First, we should pursue bodily beauty itself. Human bodies are beautiful when they conform to God’s purposes for mankind. In other words, men and women both radiate beauty when their bodies reflect vibrancy and life. God made us to live forever in his presence to cultivate the earth under his rule. Mankind in general was created to work and to bear children. Death is our unnatural enemy. Beauty is connected to God’s intention for us to live.
Now when you think carefully about the particular features of a body that we find beautiful or repulsive, you will notice that we find beautiful characteristics that communicate health and ugly characteristics that suggest a lack of health. In other words, when you consider the human body in general, it is beautiful in so far as it conforms to the bodies we are designed to have and to the degree that the body is healthy. This is why young adults, those in the prime of their lives, are generally considered the epitome of human beauty. When you consider the abundance of food in our culture and the danger of heart disease and other illnesses caused by obesity, it makes sense why we would find thinner bodies more beautiful today than in times when food was scarce and the danger to life was starvation. In short, in every time and place, the standards of beauty that emerge tend to conform to notions of health, youth, and the ability to produce life.
Second, beauty in the body involves how we use our bodies. This has two dimensions: the skill by which we use our bodies in various functions and the aim or effect of the way we use our bodies. Pursuing beauty involves learning how to move and speak in the world with excellence in accomplishing our culture making mandate. Artists, athletes, artists, dancers, musicians, artisans, and so forth all exude beauty in the way they use their bodies. However, the beauty of skillfulness is often lost if the person’s aim is to glorify him or herself rather than serve others. The most beautiful among us are those who serve sacrificially as Jesus did.
Third, beauty in the body involves adornment. My sermon discusses modesty, and so I will simply repeat here a few of the principles I preached from 1 Peter 3:3-4. Modesty is humility in bodily form. Modesty adorns the body in ways that do not draw inappropriate attention to ourselves. This means we must consider our intentions in our dress, the context we are dressing for, and the actual way our attire fits on our bodies. The point about the context we are dressing for is perhaps the most relevant to what we are discussing here. Pursuing beauty in our adornment involves rightly discerning the context and what is fitting for that context. There are times when it is right to dress up, to dress lavishly, and to highlight our bodily beauty (think of a bride at wedding or of a party). But most of the time, our rhythms of work, rest, and worship call for less extravagance.
A Gentle and Quiet Spirit
Now everything I have said thus far regarding beauty applies to men and women both. But Peter gives wives specific instruction to adorn their character (the hidden person of the heart) with the imperishable beauty of a gentle and quiet spirit (1 Peter 3:4). In these verses, we can begin to see what is distinctive about womanly beauty; that is, womanly beauty is connected to motherhood. This shouldn’t surprise us at all since women’s bodies are built by design with the potential for motherhood.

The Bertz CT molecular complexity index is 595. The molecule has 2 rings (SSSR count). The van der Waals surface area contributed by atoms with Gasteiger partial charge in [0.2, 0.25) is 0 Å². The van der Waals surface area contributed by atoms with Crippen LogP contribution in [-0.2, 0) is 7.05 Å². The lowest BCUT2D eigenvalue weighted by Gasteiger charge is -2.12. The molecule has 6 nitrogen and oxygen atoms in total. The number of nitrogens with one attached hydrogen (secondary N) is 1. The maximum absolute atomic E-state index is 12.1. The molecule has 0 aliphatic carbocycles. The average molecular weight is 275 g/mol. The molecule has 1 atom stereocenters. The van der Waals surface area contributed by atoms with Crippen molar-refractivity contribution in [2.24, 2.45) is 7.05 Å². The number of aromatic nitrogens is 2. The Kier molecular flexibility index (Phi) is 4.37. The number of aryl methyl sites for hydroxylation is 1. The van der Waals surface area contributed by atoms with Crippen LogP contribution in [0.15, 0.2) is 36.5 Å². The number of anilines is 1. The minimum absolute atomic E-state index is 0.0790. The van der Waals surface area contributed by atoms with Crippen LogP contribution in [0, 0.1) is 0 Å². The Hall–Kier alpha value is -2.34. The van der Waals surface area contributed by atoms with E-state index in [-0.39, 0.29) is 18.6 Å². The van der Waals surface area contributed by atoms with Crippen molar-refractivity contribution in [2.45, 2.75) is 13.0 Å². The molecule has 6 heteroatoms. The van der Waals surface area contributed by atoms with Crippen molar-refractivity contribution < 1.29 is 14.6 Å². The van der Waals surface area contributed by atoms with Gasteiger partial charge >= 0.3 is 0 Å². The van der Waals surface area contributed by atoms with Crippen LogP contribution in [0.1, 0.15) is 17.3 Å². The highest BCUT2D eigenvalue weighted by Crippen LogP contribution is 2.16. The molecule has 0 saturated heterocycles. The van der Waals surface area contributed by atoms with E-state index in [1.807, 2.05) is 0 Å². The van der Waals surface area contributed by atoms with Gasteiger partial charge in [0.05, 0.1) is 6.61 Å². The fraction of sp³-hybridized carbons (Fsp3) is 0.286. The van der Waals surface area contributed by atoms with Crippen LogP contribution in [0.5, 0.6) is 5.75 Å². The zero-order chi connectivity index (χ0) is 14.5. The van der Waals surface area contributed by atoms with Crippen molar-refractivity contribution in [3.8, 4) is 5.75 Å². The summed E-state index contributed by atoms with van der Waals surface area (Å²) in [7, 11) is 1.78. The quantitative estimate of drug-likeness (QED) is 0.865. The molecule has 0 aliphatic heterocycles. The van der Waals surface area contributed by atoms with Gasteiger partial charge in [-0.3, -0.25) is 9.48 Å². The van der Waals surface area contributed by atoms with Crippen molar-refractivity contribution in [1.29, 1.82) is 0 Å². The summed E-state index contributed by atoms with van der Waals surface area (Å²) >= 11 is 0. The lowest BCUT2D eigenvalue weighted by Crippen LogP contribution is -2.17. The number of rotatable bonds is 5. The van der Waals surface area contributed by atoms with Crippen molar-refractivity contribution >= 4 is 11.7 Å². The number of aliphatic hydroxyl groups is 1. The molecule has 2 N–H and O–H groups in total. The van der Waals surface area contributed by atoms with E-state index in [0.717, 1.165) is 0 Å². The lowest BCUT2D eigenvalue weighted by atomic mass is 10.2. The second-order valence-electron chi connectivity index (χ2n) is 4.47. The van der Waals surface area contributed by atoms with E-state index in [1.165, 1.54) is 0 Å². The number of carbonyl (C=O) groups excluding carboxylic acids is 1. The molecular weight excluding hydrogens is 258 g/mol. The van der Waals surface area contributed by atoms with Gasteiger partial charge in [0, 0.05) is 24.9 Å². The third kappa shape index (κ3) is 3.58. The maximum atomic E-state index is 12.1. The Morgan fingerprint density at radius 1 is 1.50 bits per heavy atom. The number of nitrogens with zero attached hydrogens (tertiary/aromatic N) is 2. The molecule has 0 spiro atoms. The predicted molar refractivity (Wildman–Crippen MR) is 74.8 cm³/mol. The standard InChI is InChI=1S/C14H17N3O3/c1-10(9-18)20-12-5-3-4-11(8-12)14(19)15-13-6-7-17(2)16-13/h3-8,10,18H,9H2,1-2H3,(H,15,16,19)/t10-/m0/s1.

Now please let me be clear. I am not saying women can only be beautiful if they become mothers. I am saying that the qualities fitting for motherhood (gentleness and a quiet spirit) that are embodied by any woman make her beautiful. Peter encourages women to pursue the beauty that is fitting to motherhood, not because all women are or will be mothers, but because women are made to inhabit the world in a feminine way. Consider the beauty of an older woman like Mother Teresa who never bore children but was characterized by motherhood. Or consider the beauty of a single woman in the prime of her youth that cares for others with tenderness and compassion, putting others at ease with her grace. Womanly beauty is connected to the characteristics of motherhood.
Peter isn’t saying women should always be quiet and gentle. He is describing a character marked by tenderness and kindness. He is describing a person who is meek and oriented toward serving others. Consider a mother caring for young children. She must be tender and gentle. She must be soft and warm. She must be someone who nurtures life in others.
So with respect to the appearance of her body alone, a woman is beautiful when she is characterized by health and by features we associate with fertility and nurture. Regarding her character and way of using her body, a woman is beautiful when we she is marked by a temperament—a way of being—that we recognize is fitting for bringing forth, caring, sustaining, and nurturing others, especially (but not limited to) children.
Even though Peter doesn’t talk about manly beauty, we know that God made men with the potential and design to be fathers. Fatherhood is characterized by strength that sacrifices and gives. So male beauty tends to be related to strength in character and body.
My sermon this past Sunday and this blog both intend to reflect on the importance of our bodies in pursuing faithfulness to God as Christians. Evangelicals have typically been guilty of a dualism that denigrates the importance of the body. By relegating the importance of the body to a lesser position, Evangelicals have often been guilty of ignoring the importance of caring for our bodies or of excusing bodily indulgence in ways that mirror the sinful desires of the flesh and the world.
At Trinity Church, we want to grow in our reflection of the beauty of God. This means we must be on guard of both vain self-glory and the failure to appreciate God’s gifts. We must be a people humbly grounded in the gospel such that we increasingly reflect God’s beauty in our lives in distinctively male and female ways. We must be a people who can appreciate the beauty of others and thus enjoy the beauty of God and his world. I hope these reflections have furthered this pursuit in our community, and hope that it will generate much discussion along these lines.